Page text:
Showing posts with label tip of the moment. Show all posts
Showing posts with label tip of the moment. Show all posts

June 17, 2014

Fast and Simple Smoothie Tips




It's smoothie time around here again!  As if I haven't mentioned my smoothie love enough (like here and here and here), I'm going to just dive in and mention the cold concoction yet again.

Today's slant: shortcuts to ensure quick and easy smoothie making success!



Whatever produce you decide to use in your smoothie is great.  However you decide to make it smooth is fabulous.  I'm not going to get into those details.  Let's start with my jar of slop instead.  I call it: 


SHORTCUT #1



Each evening of smoothie season, I fill a 16oz wide mouth jar with:

*1T chia seeds
*3-4T oats (not instant
*enough milk kefir (or milk or yogurt) to fill 3/4 of jar

I stir it all up, screw on the lid, and put it in the fridge overnight (you could keep it out on the counter for full soaking effects, but I like my smoothie ingredients to be cold). By morning, the chia and oats have softened to a perfect texture for smoothie making.  No more icky hard, or chewy bits in my drink, but still lots of protein and fiber goodness! 



These are what milk kefir grains look like.  Pretty, eh?  If you're interested in some, this post has a link to where I got mine.  Milk kefir is similar to yogurt, and when made at home it's super cost effective.  


SHORTCUT #2



I keep bags of smoothie creating produce in my freezer.  The fruits vary, but you can almost always find a bag of kale or spinach in there.  Usually some beets too.  The frozen fruits and veggies help keep my smoothie cold, and the small, clear bags front and center in the freezer make ingredient gathering quick and efficient.


SHORTCUT #3



I keep small bottles of juice and nectar on hand so that when the smoothie making mood hits I'll be ready-and not irritated that someone has drunk all the orange juice again.  The smaller bottles are just the right size for a few days of smoothie making; any larger and I start worrying about not using all that juice before it might spoil.  My current favorite is the tart cherry juice by cheribundi- I use about 4oz of it per smoothie.



Those 3 tips plus a little raw honey, perhaps a few bits of fresh fruit lingering around, a pat of coconut oil, a splash of milk...
Blend 'em all together and voila, SMOOTHIE SEASON BEGINS AGAIN.




June 08, 2014

Weekending: photo posters and SportDOG collar


      that tree isn't my screen saver, but a reflection from outside.

Hanging above that table, just out of view, is a photo poster.  An old, giant frame was milling about with nothing of note highlighted in it.  After measuring for size, I remedied the situation by creating (in Picmonkey) a poster using one of my own photos of our lake and overlaying it with a much loved quote by Wendell Berry.  After scoring a discount at Walgreens, I was able to create some wall art for under 20 bucks!  Walgreens is currently running a few photo specials right now; visit the site to create your own photo poster, banner, or board print.   


 **********************************************
A pause here on Sunday to check in- hope your weekend has been spectacular.  Mine certainly was since Grammy and Pappy were here!  Family is always a blast to have around, but these folks?  I get all kinds of free time when they're around since they are like loving, patient octopi to Bear and Ace.  Want proof?


They give the boys heaps of attention while using their seemingly endlessly available limbs to hold, hug, read, and assemble Legos. That takes talent I tell you.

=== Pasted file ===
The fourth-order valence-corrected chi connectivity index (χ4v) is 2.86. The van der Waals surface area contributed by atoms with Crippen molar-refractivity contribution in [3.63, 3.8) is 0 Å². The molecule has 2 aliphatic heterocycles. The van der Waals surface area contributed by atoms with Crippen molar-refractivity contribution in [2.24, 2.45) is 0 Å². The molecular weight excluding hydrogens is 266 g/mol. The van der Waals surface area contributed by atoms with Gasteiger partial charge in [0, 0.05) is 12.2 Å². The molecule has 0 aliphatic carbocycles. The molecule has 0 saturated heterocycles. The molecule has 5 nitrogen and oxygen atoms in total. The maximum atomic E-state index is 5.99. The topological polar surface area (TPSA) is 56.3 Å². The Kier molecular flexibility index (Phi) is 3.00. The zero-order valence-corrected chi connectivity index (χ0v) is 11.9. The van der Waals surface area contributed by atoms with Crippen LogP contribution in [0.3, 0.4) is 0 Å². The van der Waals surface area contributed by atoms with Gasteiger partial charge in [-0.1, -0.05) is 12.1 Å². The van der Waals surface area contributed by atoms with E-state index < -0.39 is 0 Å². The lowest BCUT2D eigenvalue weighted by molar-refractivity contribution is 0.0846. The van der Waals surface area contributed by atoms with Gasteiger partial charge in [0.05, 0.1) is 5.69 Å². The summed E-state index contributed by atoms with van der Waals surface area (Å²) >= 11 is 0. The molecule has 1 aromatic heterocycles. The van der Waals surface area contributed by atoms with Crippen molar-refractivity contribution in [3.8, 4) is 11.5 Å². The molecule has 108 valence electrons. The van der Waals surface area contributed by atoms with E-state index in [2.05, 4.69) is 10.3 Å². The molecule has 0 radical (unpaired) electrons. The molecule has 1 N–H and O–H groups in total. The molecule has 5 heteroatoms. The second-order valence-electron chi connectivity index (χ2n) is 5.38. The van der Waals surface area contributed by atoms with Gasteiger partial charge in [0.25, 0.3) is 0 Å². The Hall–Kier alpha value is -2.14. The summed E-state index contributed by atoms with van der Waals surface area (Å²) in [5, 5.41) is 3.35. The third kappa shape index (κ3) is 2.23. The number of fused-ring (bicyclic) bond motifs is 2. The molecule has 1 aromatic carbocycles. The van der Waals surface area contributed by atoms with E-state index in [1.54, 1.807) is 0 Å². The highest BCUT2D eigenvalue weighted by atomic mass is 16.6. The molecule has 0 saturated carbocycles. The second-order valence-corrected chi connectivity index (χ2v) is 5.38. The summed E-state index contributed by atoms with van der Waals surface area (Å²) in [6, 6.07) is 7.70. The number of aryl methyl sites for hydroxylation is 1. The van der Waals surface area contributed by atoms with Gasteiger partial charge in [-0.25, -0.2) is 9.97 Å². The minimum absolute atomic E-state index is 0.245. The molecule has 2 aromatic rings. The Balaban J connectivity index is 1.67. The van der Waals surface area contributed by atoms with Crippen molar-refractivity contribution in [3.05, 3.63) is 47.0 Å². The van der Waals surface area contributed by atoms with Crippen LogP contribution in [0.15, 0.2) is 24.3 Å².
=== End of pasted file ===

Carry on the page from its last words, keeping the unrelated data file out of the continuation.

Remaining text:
A few other weekend moments:


Bear kicked off his birthday season- it's on 7/8, but why not start now?





See Huckle's collar ( disregard the coconut)?  It's a waterproof hunting dog collar by SportDOG, purchased at Cabella's.  It suits our needs perfectly around here!  It's an electric collar which means it does have the potential to be used as a zapper.  I however, stick to using the beep sensor which makes the collar similar to clicker training.  Since everything is electronic, Huckle's collar responds with a beep each time I push a button on the remote controller.  I've combined the beep training with some hand signals to resolve an issue we were having with Huckle knowing when it was time to come in from his swim on our lake.  So far it's been working... swimmingly...!  Huckle can paddle around in the water and I know he's going to come back to shore when I signal for him.


Finish up this weekend in style, gang!

June 05, 2014

Earthing 101

             
How best to describe Earthing?  Well, it's the concept that the more closely we are connected to the Earth, the more in sync we feel with our world.  Hold up though!  The word "earthing" sounds weird in and of itself; describing it with a matra type tone just makes it worse.  Starting over...


The Earthing Institute describes Earthing in this way:

Earthing, or grounding as it is often called, simply means connecting to the Earth’s natural, negative surface charge by being barefoot outside or in bare skin contact with conductive systems indoors while you sleep, relax, or work.
A simple concept, yes.  But one with profound impact on the physiology.
Connection with the Earth restores a lost electrical signal to the body that seems to stabilize the complicated circuitry of our essentially-electrical body.  Our built-in self-regulating and self-healing mechanisms become more effective.  There are head-to-toe improvements.  Better blood flow.  Less pain and inflammation.  More energy.  Deeper sleep.  

Do you have the gist of the claim?  Skin contact (even if lightly covered with clothing) with the Earth results in good vibes.  In less modern times this was easy.  Who even wore shoes?!  And when he or she did, the shoes were soled with leather- a breathable, natural material.  Now life has become more complicated.  We are disconnected from the Earth's energy because of the rubber soled shoes we wear, the phones and gadgets in our pockets that send out vibes (some would say negative) of their own, the sheer lack of time spent outside in soil and grass and water.



When I first hear about earthing, there was little information on the web so I ordered the book, half expecting it to be a big crock 'o... but still I ordered it seeing as I enjoy both fiction and non-fiction reads.  I read it.  Thought it over.  "Earthed" and talked about it with my children.  Occasionally thought I sounded like a quack when discussing it with Champ.